Install subversion : I used homebrew.
Install Python for .NET Source : Pick a nice directory for installation. I put it in ~/dev/pythonnet. I ran these commands.
mkdir -p ~/dev/
Install Monodevelop : I installed version 2.8.5 because they don’t have a release for 220.127.116.11, yet.
Open Python.NET Solution : Start Monodevelop, answer its stupid questions, and open the solution. I found mine at ~/dev/pythonnet/pythonnet/pythonnet.sln.
Configure Build for Python 2.7
: Double-click the “Python.Runtime” project to open its optiosn. In the
dialog that appears, select “Build > Compiler” from the navigation pane on
the left. For each configuration in the Configuration dropdown, change the
PYTHON26 in the “Define Symbols” input to
Link the Python Shared Library to the Test Output Directory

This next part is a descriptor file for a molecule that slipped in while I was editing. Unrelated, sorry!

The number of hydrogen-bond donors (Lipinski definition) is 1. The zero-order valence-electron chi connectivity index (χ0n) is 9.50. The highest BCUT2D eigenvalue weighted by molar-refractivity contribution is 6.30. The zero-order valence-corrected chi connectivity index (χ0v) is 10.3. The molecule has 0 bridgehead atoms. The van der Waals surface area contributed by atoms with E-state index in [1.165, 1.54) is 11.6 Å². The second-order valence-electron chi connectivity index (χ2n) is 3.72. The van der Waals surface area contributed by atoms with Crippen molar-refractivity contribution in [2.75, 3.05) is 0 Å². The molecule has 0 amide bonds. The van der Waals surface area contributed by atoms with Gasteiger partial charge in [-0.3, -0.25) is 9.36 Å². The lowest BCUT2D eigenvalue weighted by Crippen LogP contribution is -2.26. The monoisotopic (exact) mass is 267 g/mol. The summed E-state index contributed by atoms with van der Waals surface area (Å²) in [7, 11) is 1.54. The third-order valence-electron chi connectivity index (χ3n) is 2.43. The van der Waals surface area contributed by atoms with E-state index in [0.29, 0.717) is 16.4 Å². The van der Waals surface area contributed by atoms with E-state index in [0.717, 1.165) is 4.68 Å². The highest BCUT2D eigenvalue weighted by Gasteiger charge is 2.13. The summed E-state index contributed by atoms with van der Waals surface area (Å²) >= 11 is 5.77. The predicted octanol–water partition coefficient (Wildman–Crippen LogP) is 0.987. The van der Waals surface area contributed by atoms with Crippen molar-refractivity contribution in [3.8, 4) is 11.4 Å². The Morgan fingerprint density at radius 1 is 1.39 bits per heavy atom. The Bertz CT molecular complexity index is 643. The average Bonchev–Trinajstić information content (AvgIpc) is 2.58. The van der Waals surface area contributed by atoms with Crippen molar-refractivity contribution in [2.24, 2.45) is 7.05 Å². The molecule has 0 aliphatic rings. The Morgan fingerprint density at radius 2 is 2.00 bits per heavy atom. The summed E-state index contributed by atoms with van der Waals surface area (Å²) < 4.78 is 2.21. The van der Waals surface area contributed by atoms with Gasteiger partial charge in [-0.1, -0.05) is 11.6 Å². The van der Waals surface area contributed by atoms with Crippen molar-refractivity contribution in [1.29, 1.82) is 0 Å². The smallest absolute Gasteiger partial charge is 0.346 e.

: Create a softlink from
the output directory of the “EmbeddingTest” project.
mkdir -p ~/dev/pythonnet/pythonnet/src/embed_tests/bin/Release/
Patch the Import Unit Test
: In the “EmbeddingTest” project, open the
PyImportTest fixture. In the
SetUp method, you will see on line 28 a line that looks like a path to
a “tests” directory. You need to change that because Python on Mac OS X does
not know about those backslashes. So, change it to the following. (I’ve
already submitted a patch to the project, so you may not have to complete
this step if they choose to apply it to the source.)
char c = System.IO.Path.DirectorySeparatorChar;
Build Solution : You know, CTRL+COMMAND+B.
Run the Unit Tests One Fixture At A Time : This kind of blows. However, the Unix pipe used to communicate with the tests doesn’t do well with the embedded cPython runtime. They should all pass.
Now, you can use Python.NET in your Mono development. Just remember to link
in that shared library or put it in your
MONO_PATH environment variable.